It’s not the way to build trust.

Elizabeth Mclean, Ph.D. student at University of Rhode Island in Natural Resource Sciences wanted to improve her teaching and communications skills. She’s 6 weeks into her improv class. It’s working and she’s having huge fun. If you want to do something truly transformative with your life, I beg you to take an improv class.

IMG_5935 AISES 2014 McleanIMPROV IN ACTION.   Elizabeth Mclean (right) after her presentation at the American Indian Science and Engineering Society meeting with her co-presenters Dr. A.D. Cropper (left), his daughter, and Dr. Rafael E. Luna, author of The Art of Scientific Storytelling.  Her new improv training played a central role in her relaxed delivery and successful presentation.




Guess where Elizabeth Mclean is every Sunday evening. Here’s a hint — it doesn’t involve any Natural Resource Science, and in fact works best if she mostly shuts her brain down and just lives “in the moment,” with little critical thought.

Yes, just like British molecular biologist Dr. Vicky Miller who contacted me last year, she has taken a walk on the social wild side and is enrolled in an improv acting class. And just like Dr. Miller, she loves it. She had to show some initiative to track down a class — eventually asking a fellow scientist who guided her to an improv class offered in Wakefield, Rhode Island.

She was nervous her first night, as every non-actor is nervous when they enter their first night of an acting class. But unlike my experience in the Meisner acting class that opened my first book, where the instructor ripped my head off in front of a class full of laughing hyenas, she encountered incredibly friendly people — both instructor and students — who did something she wasn’t accustomed to in her daily life — they “acknowledged” her. They looked into her eyes, acknowledging the look that was passed on within a trusting circle, and “wow” “how powerful and simple it was, to be acknowledged and to acknowledge others whom she had just met”. That sort of experience is rare in most people’s daily lives where everyone is more into themselves and just doing what they’re doing.



After six weeks she’s finding herself overcoming at least a little bit of her shyness and introversion. And this is important because some of the work she is doing in her scientific research involves working with fishermen she doesn’t know. That’s a social process. Improv strengthens social interactions. Bottom line, she’s getting exactly the right training for what she does.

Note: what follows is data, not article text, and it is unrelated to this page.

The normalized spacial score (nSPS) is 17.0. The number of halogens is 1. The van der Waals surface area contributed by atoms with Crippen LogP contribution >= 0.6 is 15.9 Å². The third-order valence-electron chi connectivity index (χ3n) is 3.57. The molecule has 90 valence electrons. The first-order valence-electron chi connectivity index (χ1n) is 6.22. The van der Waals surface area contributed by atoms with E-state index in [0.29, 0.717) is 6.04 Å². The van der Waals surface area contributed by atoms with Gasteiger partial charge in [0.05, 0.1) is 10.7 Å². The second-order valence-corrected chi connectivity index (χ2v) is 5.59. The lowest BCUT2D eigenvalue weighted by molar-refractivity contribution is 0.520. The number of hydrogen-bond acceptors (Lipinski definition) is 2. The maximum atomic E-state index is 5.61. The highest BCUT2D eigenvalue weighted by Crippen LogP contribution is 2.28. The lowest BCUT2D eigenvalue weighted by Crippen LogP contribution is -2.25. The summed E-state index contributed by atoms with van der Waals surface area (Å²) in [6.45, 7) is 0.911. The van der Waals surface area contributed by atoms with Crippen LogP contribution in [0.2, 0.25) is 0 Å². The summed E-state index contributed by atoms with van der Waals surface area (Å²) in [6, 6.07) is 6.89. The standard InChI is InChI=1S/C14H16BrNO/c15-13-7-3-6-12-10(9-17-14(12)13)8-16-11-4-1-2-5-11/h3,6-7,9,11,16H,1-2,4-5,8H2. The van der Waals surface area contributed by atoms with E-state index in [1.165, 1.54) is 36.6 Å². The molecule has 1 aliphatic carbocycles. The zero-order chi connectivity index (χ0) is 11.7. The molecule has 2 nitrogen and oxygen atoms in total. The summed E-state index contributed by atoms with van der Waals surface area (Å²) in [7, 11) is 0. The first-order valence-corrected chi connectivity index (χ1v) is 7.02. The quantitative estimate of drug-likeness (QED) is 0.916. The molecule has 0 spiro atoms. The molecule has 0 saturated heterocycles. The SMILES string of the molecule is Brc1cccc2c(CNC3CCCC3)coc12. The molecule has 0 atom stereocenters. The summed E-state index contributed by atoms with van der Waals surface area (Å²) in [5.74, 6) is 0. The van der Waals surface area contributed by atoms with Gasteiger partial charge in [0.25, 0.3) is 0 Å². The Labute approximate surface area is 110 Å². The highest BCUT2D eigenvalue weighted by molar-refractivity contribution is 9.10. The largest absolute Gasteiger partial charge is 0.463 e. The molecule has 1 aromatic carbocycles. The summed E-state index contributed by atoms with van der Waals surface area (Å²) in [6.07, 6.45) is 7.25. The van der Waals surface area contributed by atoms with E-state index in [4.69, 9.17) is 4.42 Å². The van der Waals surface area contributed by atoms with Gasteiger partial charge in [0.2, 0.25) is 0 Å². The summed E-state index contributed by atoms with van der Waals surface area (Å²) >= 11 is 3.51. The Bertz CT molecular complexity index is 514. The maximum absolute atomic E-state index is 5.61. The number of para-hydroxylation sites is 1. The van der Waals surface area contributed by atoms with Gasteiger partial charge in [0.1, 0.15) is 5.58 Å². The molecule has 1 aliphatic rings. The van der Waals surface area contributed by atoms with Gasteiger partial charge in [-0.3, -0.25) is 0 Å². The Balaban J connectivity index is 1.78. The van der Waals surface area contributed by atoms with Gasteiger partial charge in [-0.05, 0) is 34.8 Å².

“For me it’s about communicating at a different level,” Elizabeth says. That’s what it’s all about. And she said the other day, when she was teaching an introductory biology lab and was talking about physiology models, and asked the class, “What makes for a really good model?” and the student replied, “Dashing handsome looks”.”

She felt the improv training kick in. Instead of having a first impulse of negation and wanting to say, “No, that’s not what I’m talking about,” she found herself going in the opposite direction, at least just for a moment, affirming the comment with a good old fashioned improv, “Yes, and … what if that handsome fashion model were into a physiology model system, then what…?”

Improv can be life changing in the best way possible. I encourage you to look into it, and if you join a class, definitely get in touch with me as Elizabeth, Vicky Miller and others have. We’re all interested in your experience with improv.

I went to a screening of the new Reese Witherspoon movie, “Wild,” for which she was both producer and lead actor.  It’s a really “lovely” film which I enjoyed — Thumbs Up! But … in the end, she needed the help of famed geneticist Theodosius Dobzhansky. Had he read her script he would have called it “a pile of sundry facts, some of which are interesting and even curious, but ultimately fails to paint a meaningful picture.” Bottom line, it’s a solid film, but still just an, “and, and, and” presentation.



WILD SCREENING.  After a special Writers Guild screening of “Wild,” actor/producer Reese Witherspoon (second from left) and actor Laura Dern (far right) joined the panel discussion to talk about the movie.  A good movie, but the basic story was, “I got divorced, and then my mother died, and then I went on a hike, and then I encountered a fox, and then I ran out of water, and then I got a ride with a scary man, and then …”




I don’t think geneticist Theodosius Dobzhansky had any aspirations of giving Hollywood knowledge they could use, nor do I think Hollywood is ever likely to listen to the words of a geneticist when it comes to narrative structure, but they should. In my upcoming book I will formally present what I have come to call The Dobzhansky Template. It’s a simple sentence, derived from his famous evolution quote, in which you fill in the blanks. Here’s the sentence:

“Nothing in _______ makes sense except in the light of _______ .”

It’s a shame Reese Witherspoon couldn’t have sat down with the template before making her new movie, “Wild.” The movie is beautifully shot and she is of course as endlessly watchable as she was in 1991 in her wonderful debut movie, “The Man in the Moon.” But in the end, the story doesn’t really say much.